The tragedy unfolding this week with the horrific crash of the German passenger plane in the French Alps demonstrates the need to have an informed spokesperson prepared to represent your organization if a public crisis occurs. Crisis communications planning should be an ongoing process for your business, with a plan of action ready to implement if the unthinkable happens. The last thing your organization needs is a series of public media mistakes and missteps when you are most exposed and vulnerable.
The best time to hire a crisis PR team is today, before any public relations disaster has occurred. Your team should anticipate a crisis and be prepared, trained and have a solid plan to follow in the event of a crisis. Time is critical in a PR crisis, and many well-intentioned mistakes can happen in the public and media scrutiny. Your public relations team will help your business or nonprofit prepare documents, systems and people who know how to handle an emergency:
- Crisis communications plan: Everyone from the CEO to the receptionist to your internal marketing and sales team needs to know who to turn to with questions and information in a crisis situation. There should be clearly written procedures on who to contact when an event occurs and who is in charge of managing and executing the crisis communication plan. Employees, volunteers, advocates, stakeholders and board members must be clearly informed who is authorized to speak on behalf of your organization.
- Identified and trained spokespersons: You may use an employee as a spokesperson, or your PR team may handle all public and media inquiries if a crisis occurs. There are benefits to both options:
- The public and media may respond better to the CEO or other senior member of your team, and have confidence in their visibility
- a PR professional who is not a member of your team may be better equipped to provide unemotional and professional responses in a very stressful circumstance.
- More than one person may be needed to communicate with the public: you may have one person designated as a media spokesperson, and another person designated to manage social media. Your crisis communications plan will clearly identify who takes the lead in all crisis communications to develop and deliver all crisis messaging.
Your PR team can help you decide who is best equipped to handle crisis communications, and identify contingency options. Media training for dealing with an aggressive media under the glare of cameras and microphones or on social media should be rehearsed before a crisis event occurs.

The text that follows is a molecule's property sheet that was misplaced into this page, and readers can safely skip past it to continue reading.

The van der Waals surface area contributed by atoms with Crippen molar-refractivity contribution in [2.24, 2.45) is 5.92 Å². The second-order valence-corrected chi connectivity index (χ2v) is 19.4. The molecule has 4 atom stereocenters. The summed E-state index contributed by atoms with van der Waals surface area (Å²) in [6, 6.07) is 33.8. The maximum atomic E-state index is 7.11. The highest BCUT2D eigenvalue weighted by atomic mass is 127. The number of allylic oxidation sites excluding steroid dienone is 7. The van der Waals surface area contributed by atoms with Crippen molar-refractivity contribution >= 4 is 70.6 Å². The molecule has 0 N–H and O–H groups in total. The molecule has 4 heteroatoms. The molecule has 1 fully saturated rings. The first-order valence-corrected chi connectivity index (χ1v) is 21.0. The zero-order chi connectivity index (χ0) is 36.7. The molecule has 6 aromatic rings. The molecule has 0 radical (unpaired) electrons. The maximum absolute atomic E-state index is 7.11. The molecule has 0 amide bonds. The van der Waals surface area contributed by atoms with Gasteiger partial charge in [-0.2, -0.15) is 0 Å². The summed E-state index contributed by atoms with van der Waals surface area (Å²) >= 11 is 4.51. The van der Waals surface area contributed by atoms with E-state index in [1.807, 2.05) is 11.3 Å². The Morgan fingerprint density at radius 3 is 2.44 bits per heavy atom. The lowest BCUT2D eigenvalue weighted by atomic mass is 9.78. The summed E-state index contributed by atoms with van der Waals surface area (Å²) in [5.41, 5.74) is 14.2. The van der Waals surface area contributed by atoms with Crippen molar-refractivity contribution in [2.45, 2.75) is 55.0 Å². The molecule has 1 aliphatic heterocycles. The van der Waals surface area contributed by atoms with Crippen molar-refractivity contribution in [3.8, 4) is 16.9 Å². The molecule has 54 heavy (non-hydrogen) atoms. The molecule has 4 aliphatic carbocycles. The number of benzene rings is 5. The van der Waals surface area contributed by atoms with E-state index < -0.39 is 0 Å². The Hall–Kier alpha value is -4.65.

- Contingency plans: No matter how solid your communications plan is, and how well trained your team is on how to handle a crisis, things happen. A PR professional hasalready experienced crisis events with other clients, and can guide you through unexpected turns of event. In todays 24/7/365 instant news cycle and social media world, a story can change in an instant.
Hiring a PR team for crisis communications planning may seem expensive: but hiring a PR team after a crisis occurs to clean up the damage is even more expensive. Hiring public relations professionals to develop a crisis communications strategy before tragedy occurs is a smart investment in your company's future.
For More Reading on Crisis Communications
Meltwater: 10 Step Crisis Communication Management
PR Daily: How to Create a Crisis Plan in Less Than 30 Minutes
Media relations training is a vital component of your successful business strategy. CEO of Alchemy Communications Kathryn Bechthold doesn't just give her clients basic media tips: as the author of The Entrepreneurial Mom's Guide to Running Your Own Business, the PR pros at Alchemy PR designed Kathryn's media tour of over 300 appearances and interviews.
3 tips for your next media interview:
- Never Go Off the Record: anything you say to a reporter is subject to being repeated. If you don't want it repeated, don't say it.
- Skype or Hangout: prop your webcam at eye level so the camera is looking directly at you, not up at you.
- Speak in Soundbites: practice delivering your message in short, quotable sentences.
Congratulations! You’ve been hard at work using social media, blogging, and talking to just about anyone who will listen to promote your new product, a first book, or a business launch.
And finally your hard work has paid off: you’ve been contacted by a journalist or producer, or a writer or blogger, and asked to appear as a guest for an interview.
You know your topic and your message: now your job is to prepare for the interview so you present yourself as
professional • knowledgeable • memorable